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CSS3 Border Radius for Hover States

CSS3 Border Radius for Hover StatesOne of the huge benefits to using CSS3 is the ability to create image-like effects without the use of images. CSS3 gradients, shadows, and rounded corners have helped designers greatly in this area.

While browsing the website of well-known web hosting company Media Temple, I stumbled upon their Labs page and noticed they’re using a block hover effect on the list of items, and the hover state uses (what I assume is) the border-radius property when the background becomes visible.

There is nothing extremely unique or innovative about this effect, and some of you have probably already used it, but it’s just one of those things that, once you discover it, it really helps drive home the point that CSS3 can help us build websites that are much easier to maintain.

No More Images

In the past, to create a block hover state that had rounded corners, we had no choice but to create an image to appear on the element’s background. And if the size of the box changed at any point, we’d have to re-slice and re-export the image to the correct size.

With browsers that support CSS3, you just need the following code on your hover state:

a.button:hover {
  background-color: #fff;
  color: #fff;
  -webkit-border-radius: 8px;
  -moz-border-radius: 8px;
  border-radius: 8px;

On the regular link state, there is no background color, but when the hover state is activated, the background appears, and does so with rounded corners. Browsers that don’t support it will just show a square-cornered hover state, so not a big deal.

Although the effect seems pretty obvious, for those of us who are used to the old method of doing things, we may not be accustomed to thinking in this manner, and will naturally assume that we’ll need images to create this.

22 Responses

  1. krisztian says:

    I tried this solution in the past: the problem is that as the anchor element is in front of the text, you cannot highlight or select (and therefore copy and paste) it. I always try to solve everything with pure XHTML and CSS, but I’d use Jquery in this particular case to change the background color property of the div on hover. Of course, this is excellent for buttons, but not for elements containing text.

  2. Roshan says:

    It work in other browsers but doesn’t work in IE so is there any solution???

  3. nick says:

    I have a couple of div buttons and I just use the .class:hover (and :focus) – but in my case i’m using jQuery to handle the click function for the buttons because they’re swapping out and activating/deactivating different forms. You could have the LI’s light up on hover but still only the text would be an actual link, so that might create a false impression of clickability and then confuse or frustrate the user when clicking produces no results.

  4. really helping technique you sharing. thanks

  5. Multyshades says:

    great article very informative, thanks for share this

  6. Really nice tips….

  7. mrhassell says:

    Excellent example of CSS3 in action!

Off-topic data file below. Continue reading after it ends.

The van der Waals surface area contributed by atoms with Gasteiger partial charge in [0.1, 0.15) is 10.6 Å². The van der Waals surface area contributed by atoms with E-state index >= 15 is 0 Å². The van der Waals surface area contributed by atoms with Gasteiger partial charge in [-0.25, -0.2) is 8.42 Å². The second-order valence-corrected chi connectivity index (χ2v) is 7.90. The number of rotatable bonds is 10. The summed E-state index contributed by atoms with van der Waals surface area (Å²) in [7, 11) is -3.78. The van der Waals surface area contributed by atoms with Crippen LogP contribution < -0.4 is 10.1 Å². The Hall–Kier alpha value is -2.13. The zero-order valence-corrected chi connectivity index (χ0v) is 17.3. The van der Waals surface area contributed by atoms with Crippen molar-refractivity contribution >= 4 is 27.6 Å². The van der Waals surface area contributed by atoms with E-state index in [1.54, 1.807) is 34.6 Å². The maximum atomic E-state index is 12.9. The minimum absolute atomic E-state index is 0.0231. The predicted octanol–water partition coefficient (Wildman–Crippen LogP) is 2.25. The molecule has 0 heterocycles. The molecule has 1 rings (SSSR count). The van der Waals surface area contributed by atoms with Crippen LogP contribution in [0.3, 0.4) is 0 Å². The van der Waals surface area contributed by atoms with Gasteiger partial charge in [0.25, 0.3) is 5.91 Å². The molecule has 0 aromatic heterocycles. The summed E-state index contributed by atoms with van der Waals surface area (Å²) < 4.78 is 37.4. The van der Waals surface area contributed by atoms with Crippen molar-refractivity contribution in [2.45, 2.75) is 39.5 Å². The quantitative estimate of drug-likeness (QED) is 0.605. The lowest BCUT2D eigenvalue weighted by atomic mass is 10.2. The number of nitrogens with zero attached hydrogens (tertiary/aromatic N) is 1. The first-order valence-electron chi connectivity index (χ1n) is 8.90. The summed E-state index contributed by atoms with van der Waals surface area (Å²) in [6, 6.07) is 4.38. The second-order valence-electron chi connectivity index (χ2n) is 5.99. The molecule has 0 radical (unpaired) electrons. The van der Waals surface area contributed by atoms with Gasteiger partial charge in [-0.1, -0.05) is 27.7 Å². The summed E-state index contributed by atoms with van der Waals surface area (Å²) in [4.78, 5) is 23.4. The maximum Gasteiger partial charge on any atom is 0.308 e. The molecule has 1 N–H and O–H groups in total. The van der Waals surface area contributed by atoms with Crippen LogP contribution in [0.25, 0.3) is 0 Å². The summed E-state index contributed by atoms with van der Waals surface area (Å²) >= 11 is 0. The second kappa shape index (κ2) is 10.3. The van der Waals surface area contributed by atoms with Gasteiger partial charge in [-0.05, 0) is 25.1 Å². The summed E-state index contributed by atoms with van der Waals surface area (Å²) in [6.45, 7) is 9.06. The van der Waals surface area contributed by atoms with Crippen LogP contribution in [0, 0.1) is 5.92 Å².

8. Elijah says:

    If you give any solution for IE it will very usefull. Thanks

  9. ufuk says:

    thanks alot… great workk..

  10. radius log says:

    I’m still a newbie in using CSS and this post is very interesting for me. I hope you post more of your discoveries in using CSS.

  11. Abba Bryant says:

    If you don’t care about IE support – and with border-radius you automatically don’t – then why not apply the :hover pseudo-class to the li directly so that you can still have the text-selection and mitigate the issues from comment #1.

    It also would allow you to have more than just a single link destination as the click. If you don’t mind losing some clickable area you gain the freedom to have links on the content in the blocks ( it would be nice to click on “Mysql Server” or “beta testing…” to get more info on the topics )

  12. John says:

    There is an online css3 border radius generator:

    I hope that the next IE version will support border-radius.

  13. It seems you can never learn too much about CSS. Thanks for sharing this with the rest of us!

  14. Roy Barber says:

    More CSS3 Greatness! ive just used this for a coda effect popup on hover, no need for images anymore, and falls back nicely! Learning from the archives!

  15. Trang says:

    I am a dummy who has a problem with border-top-left-radius and border-top-right-radius. If you go to, I am trying to build a similar navmenu. The thing is if I hover mouse from navmenu li to navmenu sub1, all become rounded which I don’t like or all become squared which I have to accept right now (I have 3-level menu).

    I hope you get what I mean and can help me fix that. Thanks so much.

    ul#navmenu {
    border-radius: 9px;
    ul#navmenu li:hover a:hover {
    border-top-left-radius: 7px;
    border-top-right-radius: 7px;
    ul#navmenu li: visited a {
    border-top-left-radius: 7px;
    border-top-right-radius: 7px;
    ul#navmenu .sub2 li:hover > a {
    border-radius: 0px;

    • You’re going to have to show an example. But my first instinct is that you have an error in your code. In the third declaration block above, you have “ul#navmenu li: visited a”. That can’t be right. It should be something like “ul#navmenu li a:visited”.

      The best thing for you to do is put your code into a demo page, using or, or something like that, and then I can fix it for you.

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